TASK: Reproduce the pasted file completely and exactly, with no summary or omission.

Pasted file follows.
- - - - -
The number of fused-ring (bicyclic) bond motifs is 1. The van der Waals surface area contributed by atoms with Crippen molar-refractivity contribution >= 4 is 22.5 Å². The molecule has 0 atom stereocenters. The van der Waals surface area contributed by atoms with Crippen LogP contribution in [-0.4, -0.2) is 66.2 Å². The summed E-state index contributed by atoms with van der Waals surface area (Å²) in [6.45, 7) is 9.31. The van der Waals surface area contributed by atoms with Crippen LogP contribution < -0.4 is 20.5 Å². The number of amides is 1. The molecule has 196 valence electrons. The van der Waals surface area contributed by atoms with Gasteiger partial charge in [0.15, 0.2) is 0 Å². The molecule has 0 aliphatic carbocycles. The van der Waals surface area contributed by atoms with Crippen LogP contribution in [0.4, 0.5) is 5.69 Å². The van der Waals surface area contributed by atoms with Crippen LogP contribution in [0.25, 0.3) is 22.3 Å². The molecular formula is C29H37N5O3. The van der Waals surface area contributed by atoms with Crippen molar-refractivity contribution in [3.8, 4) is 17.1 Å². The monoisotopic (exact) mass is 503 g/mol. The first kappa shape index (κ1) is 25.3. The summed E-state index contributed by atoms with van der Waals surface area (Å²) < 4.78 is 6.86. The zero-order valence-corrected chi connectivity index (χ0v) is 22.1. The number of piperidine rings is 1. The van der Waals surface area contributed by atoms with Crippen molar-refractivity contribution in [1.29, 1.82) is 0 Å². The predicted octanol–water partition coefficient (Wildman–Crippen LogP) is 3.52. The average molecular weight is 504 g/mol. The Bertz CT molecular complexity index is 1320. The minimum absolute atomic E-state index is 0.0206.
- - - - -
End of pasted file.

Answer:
The number of fused-ring (bicyclic) bond motifs is 1. The van der Waals surface area contributed by atoms with Crippen molar-refractivity contribution >= 4 is 22.5 Å². The molecule has 0 atom stereocenters. The van der Waals surface area contributed by atoms with Crippen LogP contribution in [-0.4, -0.2) is 66.2 Å². The summed E-state index contributed by atoms with van der Waals surface area (Å²) in [6.45, 7) is 9.31. The van der Waals surface area contributed by atoms with Crippen LogP contribution < -0.4 is 20.5 Å². The number of amides is 1. The molecule has 196 valence electrons. The van der Waals surface area contributed by atoms with Gasteiger partial charge in [0.15, 0.2) is 0 Å². The molecule has 0 aliphatic carbocycles. The van der Waals surface area contributed by atoms with Crippen LogP contribution in [0.4, 0.5) is 5.69 Å². The van der Waals surface area contributed by atoms with Crippen LogP contribution in [0.25, 0.3) is 22.3 Å². The molecular formula is C29H37N5O3. The van der Waals surface area contributed by atoms with Crippen molar-refractivity contribution in [3.8, 4) is 17.1 Å². The monoisotopic (exact) mass is 503 g/mol. The first kappa shape index (κ1) is 25.3. The summed E-state index contributed by atoms with van der Waals surface area (Å²) < 4.78 is 6.86. The zero-order valence-corrected chi connectivity index (χ0v) is 22.1. The number of piperidine rings is 1. The van der Waals surface area contributed by atoms with Crippen molar-refractivity contribution in [1.29, 1.82) is 0 Å². The predicted octanol–water partition coefficient (Wildman–Crippen LogP) is 3.52. The average molecular weight is 504 g/mol. The Bertz CT molecular complexity index is 1320. The minimum absolute atomic E-state index is 0.0206.